Some good news — it looks like Amtrak isn’t going to die anymore, given that Congress just gave them $626 million. But are we just shoring up an industry that, sadly, hasn’t been self-sufficient in this country in maybe 20 years (total speculation there)?
I love trains, and I wish I could catch one out of Sioux Falls (sadly, there’s a huge hole in Amtrak service in the South Dakota – Montana – Wyoming area). What geek doesn’t get excited at a big ol’ locomotive?
I wish Amtrak could thrive in this country, but it’s never caught on much outside the Northeast. The sad fact is that it’s just cheaper and more convenient to fly.
An example —
Did you know Amtrak has a cross-country line? The Sunset Limited runs 68 hours between Orlando and Los Angeles. Hardly anyone knows this, because hardly anyone would even consider it.
And why would we? Coach fare on the Sunset Limited is $295. Northwest Airlines, on the other hand, is offering the same trip in six hours (with a stop in Memphis) for $283. With economics like this, it’s a wonder the Sunset runs at all. (According to this page, the Sunset costs $0.36 per mile to run, but the fare only covers $0.24.)
But where’s the romance in flying? Train travel can be a group endeavour to a much greater extent than flying. For $570, you and a friend can travel the Sunset in style:
The Viewliner Roomette is designed for one or two passengers, with comfortable reclining seats on either side of a sweeping picture window. At night, the seats convert to a bed, and an upper berth with its own picture window folds out from the upper wall.
For $1,295 you and the kids can travel like kings:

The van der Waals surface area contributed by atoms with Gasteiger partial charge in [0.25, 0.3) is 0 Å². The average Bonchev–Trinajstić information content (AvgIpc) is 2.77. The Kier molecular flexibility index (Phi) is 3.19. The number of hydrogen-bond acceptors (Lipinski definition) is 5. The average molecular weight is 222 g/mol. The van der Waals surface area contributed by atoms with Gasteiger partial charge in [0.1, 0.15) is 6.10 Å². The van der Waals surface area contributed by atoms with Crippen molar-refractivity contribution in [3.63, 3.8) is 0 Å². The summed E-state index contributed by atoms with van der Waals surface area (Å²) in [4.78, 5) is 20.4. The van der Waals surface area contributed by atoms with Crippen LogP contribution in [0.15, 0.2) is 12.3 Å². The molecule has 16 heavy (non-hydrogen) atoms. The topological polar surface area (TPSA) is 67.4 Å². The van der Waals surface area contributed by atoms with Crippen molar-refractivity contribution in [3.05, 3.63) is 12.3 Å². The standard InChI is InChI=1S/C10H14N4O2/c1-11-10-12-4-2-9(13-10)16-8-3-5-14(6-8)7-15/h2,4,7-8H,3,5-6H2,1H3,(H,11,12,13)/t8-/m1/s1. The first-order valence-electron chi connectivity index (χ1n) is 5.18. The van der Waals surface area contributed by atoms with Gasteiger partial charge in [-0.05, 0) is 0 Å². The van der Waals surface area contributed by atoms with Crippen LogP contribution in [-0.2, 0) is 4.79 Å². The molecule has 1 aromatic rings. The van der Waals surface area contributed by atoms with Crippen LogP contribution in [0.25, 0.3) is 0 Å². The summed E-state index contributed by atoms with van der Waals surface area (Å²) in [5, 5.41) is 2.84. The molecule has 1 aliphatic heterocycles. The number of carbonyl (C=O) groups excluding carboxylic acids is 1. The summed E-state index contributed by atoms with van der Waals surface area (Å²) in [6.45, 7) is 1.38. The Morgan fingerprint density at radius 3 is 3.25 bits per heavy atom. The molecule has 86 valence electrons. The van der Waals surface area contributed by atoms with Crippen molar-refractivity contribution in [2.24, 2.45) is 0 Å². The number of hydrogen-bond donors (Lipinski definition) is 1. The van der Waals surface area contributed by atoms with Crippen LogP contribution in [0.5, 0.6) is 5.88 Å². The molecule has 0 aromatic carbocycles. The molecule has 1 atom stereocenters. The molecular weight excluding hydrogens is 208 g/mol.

The Family Bedroom spans the entire width of the car and has two picture windows. The sofa and two reclining seats convert to beds and the two upper berths fold down from above. Located on the lower level of Superliner sleeping cars, these bedrooms include two adult-sized berths and two child-sized berths.
Plus, you get to travel on a trains with cool names like the “Silver Meteor,” “Capital Limited,” and “Southwest Chief.”
So, is that worth 68 hours? No, I guess not, and that depresses me.
So what’s the trick? What would make Amtrak survive in the United States without massive subsidies? Maybe this question is unfair — the Wikipedia article on Amtrak asserts that no mass transportation system in this country is really self-sufficient:
Highways, airports, and air traffic control all require large expenditures to build and maintain, although some of those taxpayer dollars are gained for other modes under the guise of user fees and highway fuel and road taxes.
But this still doesn’t address the popularity issue. Why does train service have such an image problem in this country? Any ideas?
saveamtrak.org: if you get past the site design, there’s some good content here
Railfan: apparently Mecca for train afficionados
amtraktrains.com: the unofficial Amtrak site
Crew Ten: a great little site by an Amtrak crew
National Association of Railroad Passengers: a lobbying group working to save passenger rail service
(The image at the top of the post was taken from the excellent Wikipedia article on Amtrak.)